I’d ridden in the back of the ambulance and watched the light fade over the highway, thinking, very calmly, that if this was the night I died I was going to be brave. I remember praying, “Lord, if this is it…if this is when we meet…make me brave.” I didn’t REALLY think that I would die. But in the tiny room in the ER, all of a sudden, I knew what dying would mean now. And as soon as the doctor was gone, I started shaking and crying. I remember looking up and saying, “Mom?”
She rushed right over to me. I don’t remember her face but I remember her hugging me as I sobbed and said, “Mom…he won’t REMEMBER me.”
And she told me something I’ll never forget. It was one sentence. But I can’t tell you what it was.
I’ll tell you that it made everything make sense all of a sudden—why she’d reacted the way she had when I’d stayed out too late or said something hateful to her or been really insensitive and bratty. And it made me regret all the times I’d forgotten about or ignored her. I think about it a lot, honestly. But I can’t say it because it’s too powerful. For all my jokes and stupid comments, Motherhood is something great and terrible, and you know what? It never stops.
Because all this stuff had taken place at my Mom’s house. We came home from the hospital and went to my old room, where she’d made my bed. She took Andrew in the middle of the night so many times and laid him on her shoulder and fell asleep—I’d wake up to see both of them peacefully slumbering, his tiny brown head on her shoulder. She sat there while I tried nursing, talking about all the hours she’d spent with me all alone in an apartment in Boston, and she’d snuggle Drew and say, “this reminds me of MY baby…when it was just you and me…” She gave him his first bath—we’d tried and it just made him mad, so she picked him up, in her clothes, and held him while Thomas poured a cup of water over his lower half. She got completely drenched and never said a word about it. One night I came in crying because I’d given Drew some Mylicon drops, but we weren’t supposed to…I started crying and he started crying, and Mom picked him up and then laid my head on her shoulder, and stood there in the middle of her room, holding both of us up. I remember thinking, “she is way too old to be doing this.”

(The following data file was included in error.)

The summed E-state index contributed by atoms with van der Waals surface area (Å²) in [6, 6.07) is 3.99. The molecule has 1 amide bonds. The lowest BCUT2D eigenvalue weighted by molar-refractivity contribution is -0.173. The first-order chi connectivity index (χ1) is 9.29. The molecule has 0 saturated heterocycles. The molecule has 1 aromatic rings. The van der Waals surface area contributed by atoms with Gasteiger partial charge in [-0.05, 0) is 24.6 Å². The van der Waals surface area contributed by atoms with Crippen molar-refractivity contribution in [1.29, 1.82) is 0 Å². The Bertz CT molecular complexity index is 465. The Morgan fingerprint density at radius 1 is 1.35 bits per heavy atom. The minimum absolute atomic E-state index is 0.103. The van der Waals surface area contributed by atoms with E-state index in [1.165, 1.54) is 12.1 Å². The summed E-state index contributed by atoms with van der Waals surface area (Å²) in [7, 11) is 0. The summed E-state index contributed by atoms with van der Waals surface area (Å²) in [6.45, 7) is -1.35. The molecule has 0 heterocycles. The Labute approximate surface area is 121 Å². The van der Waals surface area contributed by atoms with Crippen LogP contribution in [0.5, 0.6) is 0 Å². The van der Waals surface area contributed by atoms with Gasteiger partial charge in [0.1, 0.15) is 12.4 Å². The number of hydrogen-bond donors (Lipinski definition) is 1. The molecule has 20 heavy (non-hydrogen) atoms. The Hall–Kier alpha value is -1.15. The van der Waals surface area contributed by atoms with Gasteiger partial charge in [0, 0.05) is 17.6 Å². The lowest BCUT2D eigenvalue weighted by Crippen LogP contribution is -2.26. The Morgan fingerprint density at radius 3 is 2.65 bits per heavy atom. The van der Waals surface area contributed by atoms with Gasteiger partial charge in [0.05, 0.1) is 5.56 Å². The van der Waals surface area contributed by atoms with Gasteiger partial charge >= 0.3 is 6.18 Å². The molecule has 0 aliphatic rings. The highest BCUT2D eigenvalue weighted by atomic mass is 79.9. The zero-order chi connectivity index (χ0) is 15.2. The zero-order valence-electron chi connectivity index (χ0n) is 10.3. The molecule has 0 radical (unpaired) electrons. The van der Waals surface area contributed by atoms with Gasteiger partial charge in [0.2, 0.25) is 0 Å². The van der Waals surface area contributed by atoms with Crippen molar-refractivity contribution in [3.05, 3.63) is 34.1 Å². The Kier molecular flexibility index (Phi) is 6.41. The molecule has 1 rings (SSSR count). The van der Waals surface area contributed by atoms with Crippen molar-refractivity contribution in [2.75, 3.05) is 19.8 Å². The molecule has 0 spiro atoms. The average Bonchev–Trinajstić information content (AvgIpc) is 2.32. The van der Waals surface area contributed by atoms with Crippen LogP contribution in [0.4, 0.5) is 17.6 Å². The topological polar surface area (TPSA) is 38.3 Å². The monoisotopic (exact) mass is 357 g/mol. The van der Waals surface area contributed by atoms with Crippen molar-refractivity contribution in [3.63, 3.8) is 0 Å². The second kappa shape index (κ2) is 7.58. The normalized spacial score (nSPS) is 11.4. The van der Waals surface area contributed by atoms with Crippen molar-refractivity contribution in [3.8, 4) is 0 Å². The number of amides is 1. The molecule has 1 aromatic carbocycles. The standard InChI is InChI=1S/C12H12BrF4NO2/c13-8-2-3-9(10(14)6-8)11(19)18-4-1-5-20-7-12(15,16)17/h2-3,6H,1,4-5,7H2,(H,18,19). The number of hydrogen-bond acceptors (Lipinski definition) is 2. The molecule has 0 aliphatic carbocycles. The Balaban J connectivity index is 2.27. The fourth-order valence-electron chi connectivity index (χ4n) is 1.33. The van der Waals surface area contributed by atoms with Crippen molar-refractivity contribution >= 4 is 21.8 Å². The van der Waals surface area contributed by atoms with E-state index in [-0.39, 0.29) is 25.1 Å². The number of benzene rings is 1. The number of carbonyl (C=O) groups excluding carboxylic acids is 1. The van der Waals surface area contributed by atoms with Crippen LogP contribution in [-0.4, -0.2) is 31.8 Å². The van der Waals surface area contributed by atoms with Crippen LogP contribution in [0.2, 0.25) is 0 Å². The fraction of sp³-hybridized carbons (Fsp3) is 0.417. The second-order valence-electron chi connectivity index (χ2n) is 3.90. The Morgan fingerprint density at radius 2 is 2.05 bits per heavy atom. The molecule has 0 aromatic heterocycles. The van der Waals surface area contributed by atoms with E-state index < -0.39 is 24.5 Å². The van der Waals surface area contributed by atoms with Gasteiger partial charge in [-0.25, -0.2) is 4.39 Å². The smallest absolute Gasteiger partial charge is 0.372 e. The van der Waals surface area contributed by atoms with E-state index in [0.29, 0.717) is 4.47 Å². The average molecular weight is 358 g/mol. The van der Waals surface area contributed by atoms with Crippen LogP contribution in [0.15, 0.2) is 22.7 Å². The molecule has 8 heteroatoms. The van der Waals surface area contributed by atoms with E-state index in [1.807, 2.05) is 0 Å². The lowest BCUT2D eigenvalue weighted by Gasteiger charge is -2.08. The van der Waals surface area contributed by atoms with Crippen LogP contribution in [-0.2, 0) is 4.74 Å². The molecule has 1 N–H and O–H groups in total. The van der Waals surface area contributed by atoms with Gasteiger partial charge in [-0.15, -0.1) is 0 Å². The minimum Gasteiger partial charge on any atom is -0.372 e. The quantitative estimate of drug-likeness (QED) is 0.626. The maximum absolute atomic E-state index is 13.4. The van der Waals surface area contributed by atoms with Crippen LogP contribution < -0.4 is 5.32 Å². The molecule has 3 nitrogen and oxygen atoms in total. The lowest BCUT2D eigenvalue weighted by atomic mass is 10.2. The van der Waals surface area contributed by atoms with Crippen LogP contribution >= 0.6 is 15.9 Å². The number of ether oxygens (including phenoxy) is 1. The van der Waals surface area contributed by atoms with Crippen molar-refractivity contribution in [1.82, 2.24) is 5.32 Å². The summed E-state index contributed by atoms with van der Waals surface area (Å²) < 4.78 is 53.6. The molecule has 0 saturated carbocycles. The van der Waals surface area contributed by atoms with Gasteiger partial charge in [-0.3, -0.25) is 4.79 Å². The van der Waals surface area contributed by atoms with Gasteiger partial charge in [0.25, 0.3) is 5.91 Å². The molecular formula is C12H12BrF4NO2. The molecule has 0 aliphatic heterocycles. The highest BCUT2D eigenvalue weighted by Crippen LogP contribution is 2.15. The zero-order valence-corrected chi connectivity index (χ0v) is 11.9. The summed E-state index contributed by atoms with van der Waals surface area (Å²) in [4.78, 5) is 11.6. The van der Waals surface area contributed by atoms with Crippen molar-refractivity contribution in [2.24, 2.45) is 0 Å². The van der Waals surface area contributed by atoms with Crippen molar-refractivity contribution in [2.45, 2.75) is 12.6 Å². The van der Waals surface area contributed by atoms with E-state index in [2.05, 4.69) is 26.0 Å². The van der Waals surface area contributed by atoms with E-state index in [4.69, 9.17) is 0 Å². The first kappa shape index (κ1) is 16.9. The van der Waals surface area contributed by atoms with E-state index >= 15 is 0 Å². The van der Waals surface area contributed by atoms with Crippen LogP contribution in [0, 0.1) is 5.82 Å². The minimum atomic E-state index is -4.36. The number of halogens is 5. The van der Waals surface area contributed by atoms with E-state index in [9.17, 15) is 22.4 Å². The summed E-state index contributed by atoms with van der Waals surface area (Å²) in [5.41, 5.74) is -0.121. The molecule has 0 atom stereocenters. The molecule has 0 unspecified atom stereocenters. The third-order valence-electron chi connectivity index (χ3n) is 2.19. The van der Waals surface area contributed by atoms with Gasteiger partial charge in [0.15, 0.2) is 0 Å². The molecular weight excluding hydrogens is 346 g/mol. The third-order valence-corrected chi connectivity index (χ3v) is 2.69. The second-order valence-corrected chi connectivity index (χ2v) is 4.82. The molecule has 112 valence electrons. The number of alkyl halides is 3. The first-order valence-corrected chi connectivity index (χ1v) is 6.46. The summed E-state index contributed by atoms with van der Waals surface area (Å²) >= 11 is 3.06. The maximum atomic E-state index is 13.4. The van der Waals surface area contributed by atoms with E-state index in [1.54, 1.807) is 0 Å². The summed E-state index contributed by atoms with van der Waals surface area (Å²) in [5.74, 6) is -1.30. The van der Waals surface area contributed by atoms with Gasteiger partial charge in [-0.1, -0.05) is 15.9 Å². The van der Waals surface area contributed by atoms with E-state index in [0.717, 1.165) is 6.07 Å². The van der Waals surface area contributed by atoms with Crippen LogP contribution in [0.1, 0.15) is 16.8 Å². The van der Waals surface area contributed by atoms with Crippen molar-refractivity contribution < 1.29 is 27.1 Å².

On that night in the ER, they found a little bit of pneumonia and they pumped me full of fluid. The chipper nurse sent me to the bathroom with a cup and my sister helped me walk down the hall, making jokes about stuff I don’t remember. Thomas sat there and read, I think—my aunt and uncle sat in the waiting room and my cousin sat with Andrew, watching Undercover Boss until we got home around midnight…until we got back to my Mom’s house, the first home Andrew knew.
We stayed there for six weeks, until Thomas insisted it was time to start sleep-training and I got back on my Lexapro. That was Mom’s idea, too—she said it would be okay if I quit nursing, and said I’d done a great job keeping up with it for six weeks. And she told me that I was depressed, not tired, and that I’d feel better when I started taking my medicine again. And she told me that this wasn’t all about me. And she told me that mothers were strong and she hadn’t raised some wimp. And that I was a great mother. All separate occasions.
This is a Mother’s Day story, but it isn’t my story. She was right, it isn’t all about me. And I was wrong—you’re never too old to hold your children up. I don’t know if she remembers what she said to me that night in the ER. But I know why she said it—her kid was crying, and she raced right to her. I don’t remember all the things I say when Drew starts crying and I rush to him and pick him up. If you’re a Mom, you know what I mean. It almost doesn’t matter WHAT you say.
So get your mothers gifts, everyone. Thomas once said that getting his mom her traditional Mother’s Day gift—a mug—was starting to feel shallow. “It’s like, ‘thanks for raising me, here’s a mug.’” It’s true, there’s no reciprocity here. And many depictions of motherly love are designed to sell you things; marketers know you’re desperate to find something for your mom because you CAN’T repay her for who she is. I’m beginning to discover all the things my mom did for me, but I know I won’t ever REMEMBER all of them. And the same with her and her mother. But we’re here, and if they’re here too, we owe them the thanks that we’re able to give. This is a Mother’s Day story, but it isn’t about me. It’s about a woman who brought her firstborn home from the hospital at one in the morning, exhausted but relieved that at least we were all here and alive.
I WILL tell you what she said when we got in the car— “You scared me to death, you stupid.”
Happy Mother’s Day, team.